In the Playing Big model, we do not try and get rid of having an inner critic, we don’t try and become confident, we look at the inner critic as it’s always going to be there if you’re on your edge in your work and in your life, like an edge of your comfort zone. And so it’s about learning how to live with it and know that it’s not the voice of truth, so we teach a lot of practices around that.

Then the next piece of that inner work is something we call the “Inner Mentor,” and that is all about getting a really clear vision of your older, wiser self. So you, like 20 or 30 years in the future, but we don’t just ask people, “So who do you want to be 30 years in the future?” But through like a guided visualization and meditation, really help people get in touch with a deeper wisdom about where do I really want to go? What really wants to come out from inside of me?

And what people find is just through like a 20 minute exercise, they can get a very clear sense of this older, wiser authentic version of themselves. Then you can begin to relate to that self like a mentor. That’s one of the best ways to Play Bigger because you don’t have to work harder or strive harder, it’s not about pushing yourself; it’s about being able to hold that vision and then in any situation say, “How would my inner mentor write this email?” “How would my inner mentor approach this job interview?” “How would my inner mentor move into this difficult conversation?” It’s really a beautiful way to step into your highest, bravest self.

So those are a few of the foundational pieces and then we go on with, there’s about 10 more, but that’s the foundation.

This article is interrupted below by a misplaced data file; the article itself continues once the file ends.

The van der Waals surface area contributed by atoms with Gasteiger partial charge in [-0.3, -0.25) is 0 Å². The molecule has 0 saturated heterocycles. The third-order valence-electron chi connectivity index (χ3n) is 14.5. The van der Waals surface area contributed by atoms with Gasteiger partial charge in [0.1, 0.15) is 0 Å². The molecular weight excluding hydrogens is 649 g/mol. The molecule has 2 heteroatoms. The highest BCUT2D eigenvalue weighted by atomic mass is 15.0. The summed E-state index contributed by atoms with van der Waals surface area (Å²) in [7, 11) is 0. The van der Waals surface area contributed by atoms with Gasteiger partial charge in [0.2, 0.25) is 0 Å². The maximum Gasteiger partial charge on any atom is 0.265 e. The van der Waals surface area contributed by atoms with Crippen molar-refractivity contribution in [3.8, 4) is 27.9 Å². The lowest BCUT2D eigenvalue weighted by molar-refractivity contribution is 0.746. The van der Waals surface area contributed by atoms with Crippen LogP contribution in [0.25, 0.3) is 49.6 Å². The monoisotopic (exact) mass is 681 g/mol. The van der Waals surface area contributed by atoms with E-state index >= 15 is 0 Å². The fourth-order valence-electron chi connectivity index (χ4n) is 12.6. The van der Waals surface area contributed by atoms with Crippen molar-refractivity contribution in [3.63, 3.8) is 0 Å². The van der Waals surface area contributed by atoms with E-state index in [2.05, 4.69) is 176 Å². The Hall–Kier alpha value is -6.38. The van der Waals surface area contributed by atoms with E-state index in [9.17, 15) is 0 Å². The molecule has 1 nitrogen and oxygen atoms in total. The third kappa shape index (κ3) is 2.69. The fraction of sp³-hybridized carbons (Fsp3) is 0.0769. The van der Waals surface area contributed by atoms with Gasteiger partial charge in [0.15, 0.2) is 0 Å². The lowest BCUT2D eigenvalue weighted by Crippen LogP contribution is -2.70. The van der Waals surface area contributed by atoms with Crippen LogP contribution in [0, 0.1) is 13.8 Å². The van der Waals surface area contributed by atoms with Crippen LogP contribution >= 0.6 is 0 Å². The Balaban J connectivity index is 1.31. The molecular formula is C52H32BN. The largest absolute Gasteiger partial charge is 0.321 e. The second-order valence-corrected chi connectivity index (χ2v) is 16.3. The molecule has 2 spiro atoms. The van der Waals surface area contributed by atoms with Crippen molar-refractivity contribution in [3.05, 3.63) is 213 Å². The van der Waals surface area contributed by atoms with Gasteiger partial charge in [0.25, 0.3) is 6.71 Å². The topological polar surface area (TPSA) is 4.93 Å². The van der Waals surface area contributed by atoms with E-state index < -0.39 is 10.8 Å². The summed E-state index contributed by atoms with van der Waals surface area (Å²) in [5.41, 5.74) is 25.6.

LR: If you’re your inner mentor for your career-starting self, 10 or however many years ago, what would be the piece of advice you would give yourself?

TM: For me what was very transformative and came later, and I wish I had known it earlier, was that that whole culture I was in in school, and even in the sort of prestigious academic environments that I was blessed to get to experience, that that was just one way of looking at the world and one culture. I think I took that way too seriously. That culture was marginalizing of women’s voices. When I was at Yale, 10% of the professors were women, and women had only been at the school for 30 years in its 300 year history. So to really get, this is not yet a place that really knows how to include women; this is not yet a place that’s really nurturing of creativity; this is a place that has really sidelined spirituality to kind of understand what the norms of that culture were and that there were other ways of being in the world and looking at the world.

When I reclaimed those other things for myself, then I was able to integrate all that good intellectual stuff, but in a holistic, healthy way, and I wish I had gotten that earlier.

LR: What do you feel like your unique skill set is?

TM: I love that question and I think we often don’t intuitively know that about ourselves. We have to do strengths finder or get a 360; it’s not obvious to a lot of us, but what I’ve heard from people is one, that I’m very good at giving language to things – that’s the English major side of me – and that in our Playing Big model, there’s a whole vocabulary for how we talk about fear, how we talk about self doubt that I think has been very helpful to people, so that articulation, giving language.

Another thing that people say that always surprises me a little, but people often use the word gentle to describe my work and my approach that sort of I’m not the rah rah go, kick ass of the personal growth world, I’m like the gentle hug nudging you in the right direction but in a powerful way and will get you there eventually. So that’s been interesting to hear as feedback from my tribe and my community and from my world, yeah.

LR: I can totally get that. Tell me about growing your business. You’ve got 1500 students now around the world, and presumably a bunch of facilitators too. What do you do that’s working today to grow that business?